Meeting Our Obligations: Parashat Ha’azinu/V’zot Ha-brakhah/Sukkot


Parashat Ha’azinu/V’zot Ha-brakhah/Sukkot
Deuteronomy 32:1-32:52

During these days of Teshuvah – returning, I wish to return to one startling statement found in Moses’s final song, Ha’azinu. Moses speaks God’s words: “I have wounded, and I will heal, for none can save from My Hand.” (Deut. 32:39) I continue to be struck by the paradoxical implication of the verse – “I will heal – and no one can stop Me!” – as if anyone would want to stop God from healing!

I have considered this verse before. (See discussions in Sparks 2017 and 2020) But I am sadly aware that we are presently living in a time when too many people really are resisting being healed and are resisting bringing healing to the world. One huge example of this phenomenon is the perverse insistence by individuals and highly organized groups to oppose using the basic tools we have for fighting our pandemic – vaccinations and masking. These necessary healing resources are angrily opposed, sometimes out of a sense of fear and caution, but most often in the name of “freedom” and even, obscenely, in the name of “religious freedom.” And what is even more unbelievable is the effort to prevent others from availing themselves of these healing measures.

It is also appalling to watch developments in Texas and beyond, the results of years of thought and effort to deprive women of their healthcare by preventing them from obtaining abortions. I have no interest in trying to persuade anyone to agree with me that abortion is not murder. If that is what a person believes, let them not obtain an abortion. But it is wrong for anyone who holds such a belief to deny the fact that there are other people – many, many people – and many of these people  are guided by their religious principles – who do not see abortion as murder, but as the difficult but necessary choice that must be made on behalf of the living human being whose health is directly affected, the pregnant woman. (Proponents of “religious freedom” for the sake of opposing vaccinations are all too happy to deny religious freedom to others if it means damaging women’s health!)

The decent thing to do in such circumstances of irreconcilable disagreement is to allow each side to follow their conscience. That is what Roe v. Wade established, an open space in which anyone may live according to their deeply held convictions. But the Texas law and its many powerful and determined supporters seeks to deprive the majority of society of the right to live their lives as honestly as they can. It is no coincidence that the result of the Texas law is to deprive women – and, disproportionately, women at society’s margins, of good health.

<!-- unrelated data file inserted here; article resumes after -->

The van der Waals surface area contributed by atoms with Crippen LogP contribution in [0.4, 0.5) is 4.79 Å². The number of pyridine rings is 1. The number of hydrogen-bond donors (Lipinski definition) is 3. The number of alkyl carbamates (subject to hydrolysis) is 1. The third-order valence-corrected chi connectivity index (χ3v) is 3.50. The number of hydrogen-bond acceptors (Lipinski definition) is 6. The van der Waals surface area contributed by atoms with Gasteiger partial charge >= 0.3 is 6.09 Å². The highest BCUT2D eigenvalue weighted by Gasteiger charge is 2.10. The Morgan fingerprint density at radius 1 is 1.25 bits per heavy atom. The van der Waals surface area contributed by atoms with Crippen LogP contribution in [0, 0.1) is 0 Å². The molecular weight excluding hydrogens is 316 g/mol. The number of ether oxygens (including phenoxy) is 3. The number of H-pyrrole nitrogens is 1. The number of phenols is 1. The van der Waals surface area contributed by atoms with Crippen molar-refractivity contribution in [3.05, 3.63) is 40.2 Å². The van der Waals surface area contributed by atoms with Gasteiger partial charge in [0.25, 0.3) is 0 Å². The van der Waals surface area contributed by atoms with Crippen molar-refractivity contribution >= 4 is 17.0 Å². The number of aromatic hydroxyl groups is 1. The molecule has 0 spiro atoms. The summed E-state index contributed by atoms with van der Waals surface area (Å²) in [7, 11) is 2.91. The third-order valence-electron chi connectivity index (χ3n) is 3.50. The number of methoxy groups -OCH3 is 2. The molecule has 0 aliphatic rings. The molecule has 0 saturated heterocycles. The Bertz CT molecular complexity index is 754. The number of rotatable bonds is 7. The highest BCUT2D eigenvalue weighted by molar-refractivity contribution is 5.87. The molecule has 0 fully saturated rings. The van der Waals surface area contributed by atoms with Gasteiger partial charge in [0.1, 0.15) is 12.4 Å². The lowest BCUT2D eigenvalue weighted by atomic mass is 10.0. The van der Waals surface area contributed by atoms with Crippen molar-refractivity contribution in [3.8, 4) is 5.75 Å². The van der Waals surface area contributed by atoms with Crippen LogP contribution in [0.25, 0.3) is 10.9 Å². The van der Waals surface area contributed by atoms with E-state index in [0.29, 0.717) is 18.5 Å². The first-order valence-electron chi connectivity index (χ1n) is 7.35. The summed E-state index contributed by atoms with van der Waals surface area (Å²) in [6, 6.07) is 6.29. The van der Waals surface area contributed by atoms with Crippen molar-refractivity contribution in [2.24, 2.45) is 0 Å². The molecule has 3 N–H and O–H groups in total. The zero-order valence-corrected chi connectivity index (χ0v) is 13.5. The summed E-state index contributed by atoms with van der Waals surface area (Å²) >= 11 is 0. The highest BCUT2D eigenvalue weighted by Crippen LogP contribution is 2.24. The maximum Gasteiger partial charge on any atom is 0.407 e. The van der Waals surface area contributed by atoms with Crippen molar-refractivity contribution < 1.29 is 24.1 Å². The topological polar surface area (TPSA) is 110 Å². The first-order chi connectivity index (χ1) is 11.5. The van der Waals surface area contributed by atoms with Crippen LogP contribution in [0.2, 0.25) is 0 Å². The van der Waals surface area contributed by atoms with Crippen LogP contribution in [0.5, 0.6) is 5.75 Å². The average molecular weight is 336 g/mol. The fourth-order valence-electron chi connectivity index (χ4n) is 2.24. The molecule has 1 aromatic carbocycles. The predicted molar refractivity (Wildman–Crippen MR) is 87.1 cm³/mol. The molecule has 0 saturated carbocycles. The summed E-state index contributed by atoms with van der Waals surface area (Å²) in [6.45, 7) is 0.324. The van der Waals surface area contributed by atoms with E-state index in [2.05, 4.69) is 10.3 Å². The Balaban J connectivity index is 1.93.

During this season we pray to God over and over again for life and health. But God’s healing is mostly entrusted into our hands. Long ago, our tradition developed the position – against other religious traditions – that it is a human obligation to create and administer medicines and treatments for the sake of healing. This obligation is imposed on humans by God. It is, as such, an infringement on my freedom, as every commandment is. We may perversely refuse to meet our obligations, but no one can save us from them.

Shanah Tovah – Hag Same`ah
Rabbi David Greenstein

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Thank you to John Lasiter for suggesting the title and selecting an image for this Torah Sparks – Rabbi Greenstein

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3 thoughts on “Meeting Our Obligations: Parashat Ha’azinu/V’zot Ha-brakhah/Sukkot

  1. My daughter-in-law was five months pregnant when the baby’s heart stopped beating. The choice was abortion or take a chance that she would go into labor eventually. She and my son chose abortion.
    What would have happened if she lived in Texas?

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